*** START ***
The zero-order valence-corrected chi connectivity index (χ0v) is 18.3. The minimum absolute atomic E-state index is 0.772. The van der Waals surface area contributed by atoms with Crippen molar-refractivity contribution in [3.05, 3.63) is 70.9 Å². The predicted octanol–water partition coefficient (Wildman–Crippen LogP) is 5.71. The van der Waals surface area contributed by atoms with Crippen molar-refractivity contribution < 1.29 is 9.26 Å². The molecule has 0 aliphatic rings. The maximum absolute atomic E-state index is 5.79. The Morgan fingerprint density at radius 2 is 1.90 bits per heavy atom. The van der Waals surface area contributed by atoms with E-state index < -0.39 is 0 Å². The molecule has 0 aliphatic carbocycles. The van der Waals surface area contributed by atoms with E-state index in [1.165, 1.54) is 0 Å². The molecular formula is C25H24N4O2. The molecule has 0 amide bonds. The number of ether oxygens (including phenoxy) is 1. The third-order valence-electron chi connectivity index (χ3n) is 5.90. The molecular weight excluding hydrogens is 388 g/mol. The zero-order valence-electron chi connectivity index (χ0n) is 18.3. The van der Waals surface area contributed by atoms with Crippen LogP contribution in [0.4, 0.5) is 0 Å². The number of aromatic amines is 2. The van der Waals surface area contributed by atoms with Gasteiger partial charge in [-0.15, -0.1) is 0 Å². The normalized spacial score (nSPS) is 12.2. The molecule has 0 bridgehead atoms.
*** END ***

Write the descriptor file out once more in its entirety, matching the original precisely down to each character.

The zero-order valence-corrected chi connectivity index (χ0v) is 18.3. The minimum absolute atomic E-state index is 0.772. The van der Waals surface area contributed by atoms with Crippen molar-refractivity contribution in [3.05, 3.63) is 70.9 Å². The predicted octanol–water partition coefficient (Wildman–Crippen LogP) is 5.71. The van der Waals surface area contributed by atoms with Crippen molar-refractivity contribution < 1.29 is 9.26 Å². The molecule has 0 aliphatic rings. The maximum absolute atomic E-state index is 5.79. The Morgan fingerprint density at radius 2 is 1.90 bits per heavy atom. The van der Waals surface area contributed by atoms with E-state index < -0.39 is 0 Å². The molecule has 0 aliphatic carbocycles. The van der Waals surface area contributed by atoms with E-state index in [1.165, 1.54) is 0 Å². The molecular formula is C25H24N4O2. The molecule has 0 amide bonds. The number of ether oxygens (including phenoxy) is 1. The third-order valence-electron chi connectivity index (χ3n) is 5.90. The molecular weight excluding hydrogens is 388 g/mol. The zero-order valence-electron chi connectivity index (χ0n) is 18.3. The van der Waals surface area contributed by atoms with Crippen LogP contribution in [0.4, 0.5) is 0 Å². The number of aromatic amines is 2. The van der Waals surface area contributed by atoms with Gasteiger partial charge in [-0.15, -0.1) is 0 Å². The normalized spacial score (nSPS) is 12.2. The molecule has 0 bridgehead atoms.